On January 19, 2007, the first of three putative shareholder derivative complaints was filed in the United States District Court for the District of Columbia against certain of Sunrise's current and former directors and officers, and naming Sunrise as nominal defendant. The three cases are captioned: Brockton Contributory Retirement System v. Paul J. Klaassen, et al., Case No. 1:07CV00143 (USDC); Catherine Molner v. Paul J. Klaassen, et al., Case No. 1:07CV00227 (USDC) (filed 1/31/2007); Robert Anderson v. Paul J. Klaassen, et al., Case No. 1:07CV00286 (USDC) (filed 2/5/2007). Counsel for the plaintiffs subsequently agreed among themselves to the appointment of lead plaintiffs and lead counsel. On June 29, 2007, the lead plaintiffs filed a Consolidated Shareholder Derivative Complaint (the "Consolidated Complaint"), again naming Sunrise as nominal defendant, and naming as individual defendants Paul J. Klaassen, Teresa M. Klaassen, Ronald V. Aprahamian, Craig R. Callen, Thomas J. Donohue, J. Douglas Holladay, William G. Little, David G. Bradley, Peter A. Klisares, Scott F. Meadow, Robert R. Slager, Thomas B. Newell, Tiffany L. Tomasso, John F. Gaul, Bradley G. Rush, Carl Adams, David W. Faeder, Larry E. Hulse, Timothy S. Smick, Brian C. Swinton and Christian B. A. Slavin. The Consolidated Complaint alleges violations of federal securities laws and breaches of fiduciary duty by the individual defendants, arising out of the same matters as are raised in the purported class action litigation described above. The Consolidated Complaint also alleges a violation of Delaware law arising from the delay in holding Sunrise's 2007 annual meeting. The plaintiffs seek damages and equitable relief on behalf of Sunrise. A stipulation was submitted by the parties pursuant to which Sunrise and the individual defendants will respond to the Consolidated Complaint (including motions to dismiss or stay) on or before August 13, 2007.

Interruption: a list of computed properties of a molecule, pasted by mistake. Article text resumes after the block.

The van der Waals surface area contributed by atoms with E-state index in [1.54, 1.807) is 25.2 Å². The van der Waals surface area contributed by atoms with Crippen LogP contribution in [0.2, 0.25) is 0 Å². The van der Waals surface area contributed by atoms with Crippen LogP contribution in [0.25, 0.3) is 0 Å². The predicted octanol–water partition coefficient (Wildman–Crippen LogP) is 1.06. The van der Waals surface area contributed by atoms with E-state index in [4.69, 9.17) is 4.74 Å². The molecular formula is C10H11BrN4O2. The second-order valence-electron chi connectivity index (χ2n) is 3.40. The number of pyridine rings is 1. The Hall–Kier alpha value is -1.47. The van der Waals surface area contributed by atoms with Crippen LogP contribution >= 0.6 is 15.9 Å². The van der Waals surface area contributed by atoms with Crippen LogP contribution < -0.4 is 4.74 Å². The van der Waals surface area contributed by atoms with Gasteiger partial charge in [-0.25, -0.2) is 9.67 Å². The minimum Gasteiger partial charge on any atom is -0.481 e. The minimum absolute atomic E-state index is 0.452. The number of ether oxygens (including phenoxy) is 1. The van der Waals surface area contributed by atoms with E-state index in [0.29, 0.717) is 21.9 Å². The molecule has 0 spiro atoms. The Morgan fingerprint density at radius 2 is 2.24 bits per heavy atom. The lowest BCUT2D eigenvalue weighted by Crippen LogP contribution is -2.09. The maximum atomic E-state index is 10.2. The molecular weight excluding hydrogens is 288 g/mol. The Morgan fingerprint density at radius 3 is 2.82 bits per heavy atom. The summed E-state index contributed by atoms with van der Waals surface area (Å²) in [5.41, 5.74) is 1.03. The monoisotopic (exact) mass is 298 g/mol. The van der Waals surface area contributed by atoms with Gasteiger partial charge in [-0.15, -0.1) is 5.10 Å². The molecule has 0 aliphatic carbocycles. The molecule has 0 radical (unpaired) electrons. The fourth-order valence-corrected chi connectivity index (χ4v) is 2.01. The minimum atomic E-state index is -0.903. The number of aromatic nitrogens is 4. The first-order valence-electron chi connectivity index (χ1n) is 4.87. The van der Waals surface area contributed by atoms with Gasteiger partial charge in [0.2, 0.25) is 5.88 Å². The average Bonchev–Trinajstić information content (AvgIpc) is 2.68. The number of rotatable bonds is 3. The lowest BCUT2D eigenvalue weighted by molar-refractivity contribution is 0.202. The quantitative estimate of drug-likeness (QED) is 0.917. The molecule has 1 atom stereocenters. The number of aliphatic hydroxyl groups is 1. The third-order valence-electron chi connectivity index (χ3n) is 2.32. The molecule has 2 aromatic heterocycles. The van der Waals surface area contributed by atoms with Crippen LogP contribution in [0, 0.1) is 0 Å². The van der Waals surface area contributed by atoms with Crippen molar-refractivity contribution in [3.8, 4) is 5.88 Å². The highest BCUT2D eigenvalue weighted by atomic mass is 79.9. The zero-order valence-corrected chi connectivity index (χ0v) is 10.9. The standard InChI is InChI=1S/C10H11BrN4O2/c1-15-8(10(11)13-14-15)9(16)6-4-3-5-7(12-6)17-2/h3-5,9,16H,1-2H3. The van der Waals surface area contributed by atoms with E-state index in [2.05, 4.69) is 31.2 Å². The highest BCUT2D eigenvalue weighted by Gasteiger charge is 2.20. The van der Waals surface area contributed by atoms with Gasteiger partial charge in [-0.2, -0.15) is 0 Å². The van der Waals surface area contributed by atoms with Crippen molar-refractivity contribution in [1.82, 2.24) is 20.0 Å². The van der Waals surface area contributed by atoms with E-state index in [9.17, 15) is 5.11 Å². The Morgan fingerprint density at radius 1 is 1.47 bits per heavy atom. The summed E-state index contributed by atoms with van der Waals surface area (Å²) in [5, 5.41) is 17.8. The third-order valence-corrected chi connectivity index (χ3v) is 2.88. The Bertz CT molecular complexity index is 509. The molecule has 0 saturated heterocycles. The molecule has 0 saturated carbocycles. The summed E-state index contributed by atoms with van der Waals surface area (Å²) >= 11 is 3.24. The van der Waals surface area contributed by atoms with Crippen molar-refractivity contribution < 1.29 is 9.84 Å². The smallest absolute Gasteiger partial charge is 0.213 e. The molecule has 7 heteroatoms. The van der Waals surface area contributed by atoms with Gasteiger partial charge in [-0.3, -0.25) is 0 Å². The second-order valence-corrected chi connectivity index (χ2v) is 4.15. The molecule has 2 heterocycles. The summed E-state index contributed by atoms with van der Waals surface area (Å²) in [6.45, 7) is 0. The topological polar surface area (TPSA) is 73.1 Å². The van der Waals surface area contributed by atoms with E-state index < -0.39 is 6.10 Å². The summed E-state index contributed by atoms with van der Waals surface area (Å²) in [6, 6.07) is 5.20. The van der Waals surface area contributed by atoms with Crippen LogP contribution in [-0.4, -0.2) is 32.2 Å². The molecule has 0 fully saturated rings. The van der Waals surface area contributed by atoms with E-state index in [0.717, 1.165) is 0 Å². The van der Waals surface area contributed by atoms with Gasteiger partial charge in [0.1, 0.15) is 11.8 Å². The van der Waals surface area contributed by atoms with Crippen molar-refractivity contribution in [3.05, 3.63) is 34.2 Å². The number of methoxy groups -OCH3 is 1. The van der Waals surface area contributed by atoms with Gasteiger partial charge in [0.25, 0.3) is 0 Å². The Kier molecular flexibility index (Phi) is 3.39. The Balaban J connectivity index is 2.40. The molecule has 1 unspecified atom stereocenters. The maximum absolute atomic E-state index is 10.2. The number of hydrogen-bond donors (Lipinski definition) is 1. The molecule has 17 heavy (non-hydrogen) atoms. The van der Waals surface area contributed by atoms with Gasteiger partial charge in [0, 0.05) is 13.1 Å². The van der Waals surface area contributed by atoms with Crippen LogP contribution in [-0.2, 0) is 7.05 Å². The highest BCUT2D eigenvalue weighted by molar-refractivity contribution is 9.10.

On March 6, 2007, a putative shareholder derivative complaint was filed in the Court of Chancery in the State of Delaware against Paul J. Klaassen, Teresa M. Klaassen, Ronald V. Aprahamian, Craig R. Callen, Thomas J. Donohue, J. Douglas Holladay, David G. Bradley, Robert R. Slager, Thomas B. Newell, Tiffany L. Tomasso, Carl Adams, David W. Faeder, Larry E. Hulse, Timothy S. Smick, Brian C. Swinton and Christian B. A. Slavin, and naming Sunrise as nominal defendant. The case is captioned Peter V. Young, et al. v. Paul L. Klaassen, et al., Case No. 2770-N (CCNCC). The complaint alleges breaches of fiduciary duty by the individual defendants arising out of the grant of certain stock options that are the subject of the purported class action litigation described above. The plaintiffs seek damages and equitable relief on behalf of Sunrise. Sunrise and the individual defendants have separately filed motions to dismiss this complaint, which remain pending at this time.

In addition, two putative shareholder derivative suits were filed in August and September 2006, which were subsequently dismissed. The cases were filed in the Circuit Court for Fairfax County, Virginia, captioned Nicholas Von Guggenberg v. Paul J. Klaassen, et al., Case No. CL 200610174 (FCCC) (filed 8/11/2006); and Catherine Molner v. Paul J. Klaassen, et al., Case No. CL 200611244 (FCCC) (filed 9/6/2006). The complaints were very similar (and filed by the same attorneys), naming certain of Sunrise's current and former directors and officers as individual defendants, and naming Sunrise as nominal defendant. The complaints both alleged breaches of fiduciary duty by the individual defendants, arising out of the grant of certain stock options that are the subject of the purported class action litigation described above. The Von Guggenberg suit was dismissed pursuant to preliminary motions filed by Sunrise (the plaintiff subsequently filed a petition for appeal with the Supreme Court of Virginia, which was denied, thus concluding the case). The Molner suit was dismissed when the plaintiff filed an uncontested notice of non-suit (permitted by right under Virginia law), after the Company had filed preliminary motions making the same arguments that resulted in the dismissal of the Von Guggenberg suit. As described above, the plaintiff in Molner later refiled suit in the U.S. District Court for the District of Columbia.


Complaint Pursuant to Section 211 of the Delaware General Corporation Law


On July 16, 2007, Millenco, L.L.C. filed suit against Sunrise seeking an order from the Court of Chancery of the State of Delaware pursuant to Section 211 of the Delaware General Corporation Law requiring that Sunrise hold its 2007 annual meeting of shareholders within forty-five days after the date on which any such court order is entered.


Other


In addition, Sunrise is involved in various lawsuits and claims arising in the normal course of business. In the opinion of management, although the outcomes of these suits and claims are uncertain, in the aggregate they should not have a material adverse effect on Sunrise's business, financial condition and results

Posted by: Greta Swinnen Crais | June 18, 2008 8:51 PM